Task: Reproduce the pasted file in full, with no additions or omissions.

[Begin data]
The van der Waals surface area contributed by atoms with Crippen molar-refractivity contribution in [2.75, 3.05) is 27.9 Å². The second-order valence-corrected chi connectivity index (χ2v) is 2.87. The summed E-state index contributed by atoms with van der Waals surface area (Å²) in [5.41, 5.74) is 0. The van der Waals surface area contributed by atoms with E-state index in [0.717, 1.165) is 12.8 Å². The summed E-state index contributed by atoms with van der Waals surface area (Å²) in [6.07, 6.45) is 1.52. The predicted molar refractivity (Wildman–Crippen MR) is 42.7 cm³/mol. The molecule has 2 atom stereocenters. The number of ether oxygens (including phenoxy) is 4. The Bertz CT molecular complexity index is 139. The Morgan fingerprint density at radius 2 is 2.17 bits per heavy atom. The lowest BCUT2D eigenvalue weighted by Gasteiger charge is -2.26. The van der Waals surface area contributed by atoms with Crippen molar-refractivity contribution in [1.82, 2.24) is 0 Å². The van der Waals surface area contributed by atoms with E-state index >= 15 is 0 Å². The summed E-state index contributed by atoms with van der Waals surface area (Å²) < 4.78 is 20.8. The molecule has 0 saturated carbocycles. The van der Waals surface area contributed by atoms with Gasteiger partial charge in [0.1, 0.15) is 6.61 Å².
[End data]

The van der Waals surface area contributed by atoms with Crippen molar-refractivity contribution in [2.75, 3.05) is 27.9 Å². The second-order valence-corrected chi connectivity index (χ2v) is 2.87. The summed E-state index contributed by atoms with van der Waals surface area (Å²) in [5.41, 5.74) is 0. The van der Waals surface area contributed by atoms with E-state index in [0.717, 1.165) is 12.8 Å². The summed E-state index contributed by atoms with van der Waals surface area (Å²) in [6.07, 6.45) is 1.52. The predicted molar refractivity (Wildman–Crippen MR) is 42.7 cm³/mol. The molecule has 2 atom stereocenters. The number of ether oxygens (including phenoxy) is 4. The Bertz CT molecular complexity index is 139. The Morgan fingerprint density at radius 2 is 2.17 bits per heavy atom. The lowest BCUT2D eigenvalue weighted by Gasteiger charge is -2.26. The van der Waals surface area contributed by atoms with Crippen molar-refractivity contribution in [1.82, 2.24) is 0 Å². The van der Waals surface area contributed by atoms with E-state index >= 15 is 0 Å². The summed E-state index contributed by atoms with van der Waals surface area (Å²) < 4.78 is 20.8. The molecule has 0 saturated carbocycles. The van der Waals surface area contributed by atoms with Gasteiger partial charge in [0.1, 0.15) is 6.61 Å².